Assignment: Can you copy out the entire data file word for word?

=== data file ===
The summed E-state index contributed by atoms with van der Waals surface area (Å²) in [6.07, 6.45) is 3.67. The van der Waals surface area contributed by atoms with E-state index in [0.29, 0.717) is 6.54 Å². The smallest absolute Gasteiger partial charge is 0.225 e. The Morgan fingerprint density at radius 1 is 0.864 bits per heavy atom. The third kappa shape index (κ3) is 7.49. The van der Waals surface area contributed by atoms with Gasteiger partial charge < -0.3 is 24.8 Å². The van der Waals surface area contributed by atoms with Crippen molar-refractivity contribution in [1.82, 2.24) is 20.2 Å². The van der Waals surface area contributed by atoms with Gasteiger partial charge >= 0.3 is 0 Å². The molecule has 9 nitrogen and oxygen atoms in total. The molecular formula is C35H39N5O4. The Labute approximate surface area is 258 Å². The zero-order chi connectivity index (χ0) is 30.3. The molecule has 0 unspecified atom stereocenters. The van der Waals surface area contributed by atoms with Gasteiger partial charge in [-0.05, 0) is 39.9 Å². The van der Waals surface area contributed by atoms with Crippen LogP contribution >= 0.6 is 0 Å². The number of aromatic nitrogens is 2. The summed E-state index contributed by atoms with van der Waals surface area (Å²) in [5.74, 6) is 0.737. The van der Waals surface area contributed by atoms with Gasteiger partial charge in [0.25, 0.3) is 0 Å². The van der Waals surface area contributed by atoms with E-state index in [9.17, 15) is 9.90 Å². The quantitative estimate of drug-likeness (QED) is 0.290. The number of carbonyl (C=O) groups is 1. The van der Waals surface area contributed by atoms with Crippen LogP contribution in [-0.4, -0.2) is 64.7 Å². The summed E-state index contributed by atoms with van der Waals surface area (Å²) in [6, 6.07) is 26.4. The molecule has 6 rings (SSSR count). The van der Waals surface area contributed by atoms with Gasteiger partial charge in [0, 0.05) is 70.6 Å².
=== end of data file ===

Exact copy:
The summed E-state index contributed by atoms with van der Waals surface area (Å²) in [6.07, 6.45) is 3.67. The van der Waals surface area contributed by atoms with E-state index in [0.29, 0.717) is 6.54 Å². The smallest absolute Gasteiger partial charge is 0.225 e. The Morgan fingerprint density at radius 1 is 0.864 bits per heavy atom. The third kappa shape index (κ3) is 7.49. The van der Waals surface area contributed by atoms with Gasteiger partial charge < -0.3 is 24.8 Å². The van der Waals surface area contributed by atoms with Crippen molar-refractivity contribution in [1.82, 2.24) is 20.2 Å². The van der Waals surface area contributed by atoms with Gasteiger partial charge >= 0.3 is 0 Å². The molecule has 9 nitrogen and oxygen atoms in total. The molecular formula is C35H39N5O4. The Labute approximate surface area is 258 Å². The zero-order chi connectivity index (χ0) is 30.3. The molecule has 0 unspecified atom stereocenters. The van der Waals surface area contributed by atoms with Gasteiger partial charge in [-0.05, 0) is 39.9 Å². The van der Waals surface area contributed by atoms with Crippen LogP contribution >= 0.6 is 0 Å². The number of aromatic nitrogens is 2. The summed E-state index contributed by atoms with van der Waals surface area (Å²) in [5.74, 6) is 0.737. The van der Waals surface area contributed by atoms with Gasteiger partial charge in [0.25, 0.3) is 0 Å². The van der Waals surface area contributed by atoms with E-state index in [9.17, 15) is 9.90 Å². The quantitative estimate of drug-likeness (QED) is 0.290. The number of carbonyl (C=O) groups is 1. The van der Waals surface area contributed by atoms with Crippen LogP contribution in [-0.4, -0.2) is 64.7 Å². The summed E-state index contributed by atoms with van der Waals surface area (Å²) in [6, 6.07) is 26.4. The molecule has 6 rings (SSSR count). The van der Waals surface area contributed by atoms with Gasteiger partial charge in [0, 0.05) is 70.6 Å².